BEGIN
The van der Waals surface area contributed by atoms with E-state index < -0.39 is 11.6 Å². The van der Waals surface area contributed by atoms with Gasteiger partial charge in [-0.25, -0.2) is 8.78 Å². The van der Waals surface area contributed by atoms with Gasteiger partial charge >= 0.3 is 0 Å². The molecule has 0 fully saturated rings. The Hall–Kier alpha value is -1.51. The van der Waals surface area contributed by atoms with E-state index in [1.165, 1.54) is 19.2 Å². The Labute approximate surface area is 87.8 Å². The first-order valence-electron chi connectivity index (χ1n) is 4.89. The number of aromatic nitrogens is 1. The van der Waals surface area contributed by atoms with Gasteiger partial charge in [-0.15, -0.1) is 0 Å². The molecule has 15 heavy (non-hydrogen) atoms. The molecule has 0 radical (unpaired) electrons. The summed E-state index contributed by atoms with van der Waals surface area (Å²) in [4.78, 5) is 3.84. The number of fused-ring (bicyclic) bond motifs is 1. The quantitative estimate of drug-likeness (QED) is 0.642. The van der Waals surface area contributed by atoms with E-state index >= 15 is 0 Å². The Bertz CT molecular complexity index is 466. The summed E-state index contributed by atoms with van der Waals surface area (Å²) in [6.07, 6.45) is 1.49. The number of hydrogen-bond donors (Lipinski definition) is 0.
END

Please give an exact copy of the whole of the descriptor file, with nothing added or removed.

The van der Waals surface area contributed by atoms with E-state index < -0.39 is 11.6 Å². The van der Waals surface area contributed by atoms with Gasteiger partial charge in [-0.25, -0.2) is 8.78 Å². The van der Waals surface area contributed by atoms with Gasteiger partial charge >= 0.3 is 0 Å². The molecule has 0 fully saturated rings. The Hall–Kier alpha value is -1.51. The van der Waals surface area contributed by atoms with E-state index in [1.165, 1.54) is 19.2 Å². The Labute approximate surface area is 87.8 Å². The first-order valence-electron chi connectivity index (χ1n) is 4.89. The number of aromatic nitrogens is 1. The van der Waals surface area contributed by atoms with Gasteiger partial charge in [-0.15, -0.1) is 0 Å². The molecule has 15 heavy (non-hydrogen) atoms. The molecule has 0 radical (unpaired) electrons. The summed E-state index contributed by atoms with van der Waals surface area (Å²) in [4.78, 5) is 3.84. The number of fused-ring (bicyclic) bond motifs is 1. The quantitative estimate of drug-likeness (QED) is 0.642. The van der Waals surface area contributed by atoms with E-state index >= 15 is 0 Å². The Bertz CT molecular complexity index is 466. The summed E-state index contributed by atoms with van der Waals surface area (Å²) in [6.07, 6.45) is 1.49. The number of hydrogen-bond donors (Lipinski definition) is 0.